124 posts categorized "Class and Stratification"

March 28, 2014

The Dark Side of Seeing Only the Bright Side

Headshot 3.13 cropcompressBy Karen Sternheimer

As a self-starter, I like self-help books, and have read or listened to number of audio books in the genre. I have listened to many books on discovering one’s passions and creativity, on personal finance, relationships, career building, and those promoting emotional well-being. I can truly say that I have learned a lot from them, and they have taught me how to understand myself and others better.

But even while listening, on occasion I am reminded of the limits of self-help books. For instance, many personal finance books suggest that readers control their spending—stop buying that daily latte, and eventually you will have a million dollars. Well, I don’t drink coffee, and I’m sure there are many people who cannot save or invest for a million dollars even if they don’t either. As a college professor, I am in the economic group that would likely benefit more from this kind of financial advice, say, compared with a low-wage worker who struggles to pay bills each month. Advising someone in these circumstances to skimp on coffee is not going to help them.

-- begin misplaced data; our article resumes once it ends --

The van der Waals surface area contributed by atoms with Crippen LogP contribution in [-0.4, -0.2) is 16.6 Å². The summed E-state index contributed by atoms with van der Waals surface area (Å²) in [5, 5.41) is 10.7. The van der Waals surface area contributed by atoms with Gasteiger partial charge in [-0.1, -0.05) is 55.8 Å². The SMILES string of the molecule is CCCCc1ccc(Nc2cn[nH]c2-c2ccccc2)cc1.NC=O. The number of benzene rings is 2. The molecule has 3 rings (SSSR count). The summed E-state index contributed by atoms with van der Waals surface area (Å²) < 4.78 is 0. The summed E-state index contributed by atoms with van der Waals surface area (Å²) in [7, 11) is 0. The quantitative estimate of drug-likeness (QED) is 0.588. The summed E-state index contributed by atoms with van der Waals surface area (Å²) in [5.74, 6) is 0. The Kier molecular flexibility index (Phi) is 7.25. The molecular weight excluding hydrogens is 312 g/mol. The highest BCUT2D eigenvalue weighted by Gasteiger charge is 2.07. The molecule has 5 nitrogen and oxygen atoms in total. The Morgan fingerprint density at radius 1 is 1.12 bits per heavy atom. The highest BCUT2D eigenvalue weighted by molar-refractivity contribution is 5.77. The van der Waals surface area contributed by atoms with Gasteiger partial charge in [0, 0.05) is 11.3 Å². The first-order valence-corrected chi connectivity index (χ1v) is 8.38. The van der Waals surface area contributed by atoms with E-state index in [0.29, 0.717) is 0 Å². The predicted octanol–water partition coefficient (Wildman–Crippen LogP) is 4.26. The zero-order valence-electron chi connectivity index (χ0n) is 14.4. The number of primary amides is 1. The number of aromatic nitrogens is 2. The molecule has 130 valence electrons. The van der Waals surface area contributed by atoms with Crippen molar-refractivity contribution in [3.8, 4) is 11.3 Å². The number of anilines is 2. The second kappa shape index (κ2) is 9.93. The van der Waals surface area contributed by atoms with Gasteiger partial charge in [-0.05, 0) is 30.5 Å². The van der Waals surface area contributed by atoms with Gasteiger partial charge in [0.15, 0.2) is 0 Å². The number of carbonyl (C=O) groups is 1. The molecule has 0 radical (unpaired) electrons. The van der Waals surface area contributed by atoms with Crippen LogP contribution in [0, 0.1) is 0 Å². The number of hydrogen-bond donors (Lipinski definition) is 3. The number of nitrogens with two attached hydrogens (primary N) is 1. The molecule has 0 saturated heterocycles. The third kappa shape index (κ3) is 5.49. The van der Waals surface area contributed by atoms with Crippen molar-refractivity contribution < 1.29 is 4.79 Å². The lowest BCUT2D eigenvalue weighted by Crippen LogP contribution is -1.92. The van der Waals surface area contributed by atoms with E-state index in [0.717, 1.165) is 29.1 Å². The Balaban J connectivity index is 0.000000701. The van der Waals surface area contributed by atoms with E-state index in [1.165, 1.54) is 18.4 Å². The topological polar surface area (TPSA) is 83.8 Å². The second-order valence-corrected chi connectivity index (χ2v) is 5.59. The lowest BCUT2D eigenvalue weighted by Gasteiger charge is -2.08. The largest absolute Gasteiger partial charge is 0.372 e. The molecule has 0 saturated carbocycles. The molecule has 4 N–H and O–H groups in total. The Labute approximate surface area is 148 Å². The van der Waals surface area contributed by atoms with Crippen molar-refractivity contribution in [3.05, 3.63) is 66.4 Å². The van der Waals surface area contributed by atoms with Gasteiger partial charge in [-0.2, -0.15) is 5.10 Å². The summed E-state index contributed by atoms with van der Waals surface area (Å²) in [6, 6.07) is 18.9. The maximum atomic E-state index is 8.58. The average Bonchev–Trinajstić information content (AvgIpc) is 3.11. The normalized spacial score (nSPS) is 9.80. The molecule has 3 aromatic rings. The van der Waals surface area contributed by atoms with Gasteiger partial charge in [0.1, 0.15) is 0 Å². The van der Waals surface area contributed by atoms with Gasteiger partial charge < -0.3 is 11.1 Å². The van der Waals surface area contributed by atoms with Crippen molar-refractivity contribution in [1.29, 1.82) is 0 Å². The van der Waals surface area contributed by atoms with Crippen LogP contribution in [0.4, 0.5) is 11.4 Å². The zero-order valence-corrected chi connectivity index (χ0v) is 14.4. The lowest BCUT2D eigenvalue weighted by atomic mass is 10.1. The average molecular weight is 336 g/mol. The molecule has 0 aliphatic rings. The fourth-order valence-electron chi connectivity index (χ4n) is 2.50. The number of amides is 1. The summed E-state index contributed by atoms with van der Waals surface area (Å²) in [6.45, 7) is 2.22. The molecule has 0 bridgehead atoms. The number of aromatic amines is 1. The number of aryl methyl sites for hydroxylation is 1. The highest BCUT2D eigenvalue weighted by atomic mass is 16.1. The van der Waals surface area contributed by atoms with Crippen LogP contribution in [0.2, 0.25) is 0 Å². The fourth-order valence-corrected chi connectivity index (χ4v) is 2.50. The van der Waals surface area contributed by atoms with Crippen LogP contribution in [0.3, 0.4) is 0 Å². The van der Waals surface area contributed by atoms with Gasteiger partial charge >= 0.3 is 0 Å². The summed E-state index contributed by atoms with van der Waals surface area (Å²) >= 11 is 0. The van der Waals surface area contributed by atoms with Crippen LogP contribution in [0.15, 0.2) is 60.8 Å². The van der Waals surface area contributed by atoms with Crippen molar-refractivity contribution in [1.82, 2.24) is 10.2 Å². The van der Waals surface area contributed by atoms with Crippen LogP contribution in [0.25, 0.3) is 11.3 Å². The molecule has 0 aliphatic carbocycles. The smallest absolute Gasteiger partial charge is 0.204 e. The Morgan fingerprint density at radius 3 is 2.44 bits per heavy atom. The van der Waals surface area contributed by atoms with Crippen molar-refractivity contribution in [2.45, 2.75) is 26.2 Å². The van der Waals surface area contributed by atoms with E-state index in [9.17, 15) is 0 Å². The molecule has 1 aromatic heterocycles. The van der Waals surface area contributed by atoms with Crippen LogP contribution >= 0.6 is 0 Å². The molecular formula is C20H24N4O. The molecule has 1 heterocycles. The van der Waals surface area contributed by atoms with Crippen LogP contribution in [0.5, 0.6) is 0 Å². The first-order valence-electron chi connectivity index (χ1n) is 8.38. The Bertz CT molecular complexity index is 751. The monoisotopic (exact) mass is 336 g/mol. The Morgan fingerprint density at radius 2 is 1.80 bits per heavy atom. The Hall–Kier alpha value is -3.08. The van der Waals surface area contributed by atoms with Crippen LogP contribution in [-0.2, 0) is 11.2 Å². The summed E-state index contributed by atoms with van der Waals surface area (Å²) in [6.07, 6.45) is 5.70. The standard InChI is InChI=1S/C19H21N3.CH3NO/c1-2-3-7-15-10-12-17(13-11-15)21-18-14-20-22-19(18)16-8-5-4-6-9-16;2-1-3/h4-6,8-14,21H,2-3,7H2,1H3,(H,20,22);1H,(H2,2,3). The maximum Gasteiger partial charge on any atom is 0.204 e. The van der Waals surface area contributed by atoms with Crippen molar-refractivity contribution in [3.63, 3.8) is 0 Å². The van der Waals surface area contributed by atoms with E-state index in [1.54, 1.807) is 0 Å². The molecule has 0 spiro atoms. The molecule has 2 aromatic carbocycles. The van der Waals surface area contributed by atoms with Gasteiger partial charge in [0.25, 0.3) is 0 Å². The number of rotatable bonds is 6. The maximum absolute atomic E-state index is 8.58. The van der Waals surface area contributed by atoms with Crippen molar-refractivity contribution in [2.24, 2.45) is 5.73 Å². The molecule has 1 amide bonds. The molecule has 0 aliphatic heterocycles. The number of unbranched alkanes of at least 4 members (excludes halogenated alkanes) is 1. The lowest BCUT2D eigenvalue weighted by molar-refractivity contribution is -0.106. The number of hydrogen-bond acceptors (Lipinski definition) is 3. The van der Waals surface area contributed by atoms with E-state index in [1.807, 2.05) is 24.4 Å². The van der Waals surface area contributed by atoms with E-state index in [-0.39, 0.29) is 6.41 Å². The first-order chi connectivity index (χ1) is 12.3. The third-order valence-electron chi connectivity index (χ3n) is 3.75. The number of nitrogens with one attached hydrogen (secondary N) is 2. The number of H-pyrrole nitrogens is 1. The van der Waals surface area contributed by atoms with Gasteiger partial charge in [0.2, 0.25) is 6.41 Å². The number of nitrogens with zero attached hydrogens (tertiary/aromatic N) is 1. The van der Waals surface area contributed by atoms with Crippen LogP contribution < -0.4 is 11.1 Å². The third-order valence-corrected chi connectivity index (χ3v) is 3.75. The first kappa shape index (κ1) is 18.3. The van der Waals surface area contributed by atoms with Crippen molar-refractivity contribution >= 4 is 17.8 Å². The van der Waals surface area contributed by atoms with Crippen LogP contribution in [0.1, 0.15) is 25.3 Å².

Continue reading "The Dark Side of Seeing Only the Bright Side" »

March 18, 2014

Stop and Frisk Through a Sociological Lens

Headshot 3.13 cropcompressBy Karen Sternheimer